These DIY Christmas plates are a fun and easy craft for all ages (not just children). Using Christmas cards from past years and scrap pieces of construction or wrapping paper, you can make a cost effective and environmentally friendly Christmas craft.
Keep them for yourself or give away as Christmas presents. I found these clear glass plates on clearance at Zellers, but you could also look for them in any size at your local dollar stores and/or second hand stores.
Clear Glass Plates of any Size
Mod Podge Glue (Important, because it dries clear)
Old Christmas Cards
Scissors (If necessary)
Scrap Pieces of Construction and/or Wrapping Paper
1. Choose the Christmas card you’d like to use. Cut the picture out (or the verse inside, whichever you prefer) and place upside down on the plate (which is also upside down), so that the Christmas card is on the raised circle part of the plate. You may need to trim it to size.
2. Generously cover the card with Mod Podge until the card is stuck to the plate.
3. Arrange pieces of construction/wrapping paper over the rest of the plate and over the card and cover with generous amounts of Mod Podge. You can not use too much Mod Podge for this project. If you that find pieces of paper or Christmas card keep popping up, cover with more glue.
4. Leave plate upside down to dry. It will be tacky to the touch within a couple hours and will take several hours or even a couple of days for the glue to dry completely clear.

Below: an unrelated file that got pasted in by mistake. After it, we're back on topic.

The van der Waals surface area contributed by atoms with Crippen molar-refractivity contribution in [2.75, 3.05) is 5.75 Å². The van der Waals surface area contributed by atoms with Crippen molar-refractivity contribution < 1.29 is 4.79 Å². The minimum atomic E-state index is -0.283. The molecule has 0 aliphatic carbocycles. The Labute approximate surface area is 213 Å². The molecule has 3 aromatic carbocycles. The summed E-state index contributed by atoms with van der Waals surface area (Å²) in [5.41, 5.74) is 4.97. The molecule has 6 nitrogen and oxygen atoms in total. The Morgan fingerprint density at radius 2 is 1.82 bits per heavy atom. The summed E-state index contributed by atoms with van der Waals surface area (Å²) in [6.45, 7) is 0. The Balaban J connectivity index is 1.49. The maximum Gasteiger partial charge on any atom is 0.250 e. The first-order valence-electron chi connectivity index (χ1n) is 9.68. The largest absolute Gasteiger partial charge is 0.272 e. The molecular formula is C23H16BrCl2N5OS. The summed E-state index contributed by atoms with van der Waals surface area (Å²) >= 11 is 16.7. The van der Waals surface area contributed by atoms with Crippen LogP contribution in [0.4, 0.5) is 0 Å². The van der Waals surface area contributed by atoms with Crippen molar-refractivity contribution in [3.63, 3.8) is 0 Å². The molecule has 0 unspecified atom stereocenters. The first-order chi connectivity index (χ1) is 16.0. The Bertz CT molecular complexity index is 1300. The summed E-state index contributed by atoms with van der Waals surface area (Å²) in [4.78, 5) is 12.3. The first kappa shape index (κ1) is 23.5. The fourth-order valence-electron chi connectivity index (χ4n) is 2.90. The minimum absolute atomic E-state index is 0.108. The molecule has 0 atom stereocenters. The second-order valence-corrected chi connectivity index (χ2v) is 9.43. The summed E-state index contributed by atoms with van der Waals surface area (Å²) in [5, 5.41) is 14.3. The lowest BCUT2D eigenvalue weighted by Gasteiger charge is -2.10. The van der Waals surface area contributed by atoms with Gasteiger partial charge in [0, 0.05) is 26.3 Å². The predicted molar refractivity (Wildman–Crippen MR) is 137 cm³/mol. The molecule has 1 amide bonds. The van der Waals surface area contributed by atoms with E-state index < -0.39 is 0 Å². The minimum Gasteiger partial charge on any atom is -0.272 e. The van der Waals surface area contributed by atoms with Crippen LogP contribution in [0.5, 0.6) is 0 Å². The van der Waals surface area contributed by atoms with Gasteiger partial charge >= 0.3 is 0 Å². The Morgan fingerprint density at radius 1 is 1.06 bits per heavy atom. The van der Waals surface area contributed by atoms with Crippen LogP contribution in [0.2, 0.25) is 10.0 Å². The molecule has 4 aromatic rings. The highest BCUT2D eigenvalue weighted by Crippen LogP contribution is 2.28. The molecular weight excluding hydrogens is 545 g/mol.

5. If you like, you can spray the back of the plate with a coat of clear varnish to seal it. If you don’t do this step, then you cannot place your Christmas card plate in the dishwasher or wash it in the sink. Once completely dry, trim off any pieces of paper or card that are sticking off the edge of the plate.
You can also use a Sharpie marker to write the artist’s name and year on the back of the plate.
The are many uses for a plate like this, including…
A plate for Santa’s cookies on Christmas Eve
A cookie exchange plate
A plate of goodies to be gifted
A teacher/hostess/grandparent, etc. gift
A plate for your Christmas desserts
A project like this would also make good use of old birthday, Easter, Valentines Day or other extra cards you may have lying around. Try doing this with pieces of your child’s artwork, too. The possibilities are endless!
What do you do with old Christmas cards?
Melissa Wormington is a contributing writer for MapleMoney.com. She lives with her husband and two school aged children along Ontario’s West Coast. A self proclaimed writer, crafter, baker and social media addict, she admits that because she hates to pay retail, she enjoys spending hours bargain hunting in thrift stores and consignment shops.